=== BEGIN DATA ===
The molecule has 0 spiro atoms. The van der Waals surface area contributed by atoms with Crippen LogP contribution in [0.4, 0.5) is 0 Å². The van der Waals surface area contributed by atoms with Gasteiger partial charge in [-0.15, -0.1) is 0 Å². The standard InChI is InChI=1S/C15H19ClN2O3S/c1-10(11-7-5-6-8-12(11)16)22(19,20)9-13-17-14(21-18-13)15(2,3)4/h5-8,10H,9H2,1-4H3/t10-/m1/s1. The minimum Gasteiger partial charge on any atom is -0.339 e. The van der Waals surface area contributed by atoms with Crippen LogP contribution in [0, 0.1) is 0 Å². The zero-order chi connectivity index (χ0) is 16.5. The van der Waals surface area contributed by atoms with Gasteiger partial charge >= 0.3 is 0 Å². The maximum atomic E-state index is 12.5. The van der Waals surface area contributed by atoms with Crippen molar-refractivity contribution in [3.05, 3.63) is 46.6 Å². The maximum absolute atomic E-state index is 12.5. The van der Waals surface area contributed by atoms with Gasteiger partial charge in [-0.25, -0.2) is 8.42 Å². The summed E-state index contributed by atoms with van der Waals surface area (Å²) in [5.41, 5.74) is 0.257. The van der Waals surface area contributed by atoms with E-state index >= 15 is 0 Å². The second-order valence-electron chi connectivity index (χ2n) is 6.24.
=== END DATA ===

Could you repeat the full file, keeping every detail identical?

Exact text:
The molecule has 0 spiro atoms. The van der Waals surface area contributed by atoms with Crippen LogP contribution in [0.4, 0.5) is 0 Å². The van der Waals surface area contributed by atoms with Gasteiger partial charge in [-0.15, -0.1) is 0 Å². The standard InChI is InChI=1S/C15H19ClN2O3S/c1-10(11-7-5-6-8-12(11)16)22(19,20)9-13-17-14(21-18-13)15(2,3)4/h5-8,10H,9H2,1-4H3/t10-/m1/s1. The minimum Gasteiger partial charge on any atom is -0.339 e. The van der Waals surface area contributed by atoms with Crippen LogP contribution in [0, 0.1) is 0 Å². The zero-order chi connectivity index (χ0) is 16.5. The van der Waals surface area contributed by atoms with Gasteiger partial charge >= 0.3 is 0 Å². The maximum atomic E-state index is 12.5. The van der Waals surface area contributed by atoms with Crippen molar-refractivity contribution in [3.05, 3.63) is 46.6 Å². The maximum absolute atomic E-state index is 12.5. The van der Waals surface area contributed by atoms with Gasteiger partial charge in [-0.25, -0.2) is 8.42 Å². The summed E-state index contributed by atoms with van der Waals surface area (Å²) in [5.41, 5.74) is 0.257. The van der Waals surface area contributed by atoms with E-state index >= 15 is 0 Å². The second-order valence-electron chi connectivity index (χ2n) is 6.24.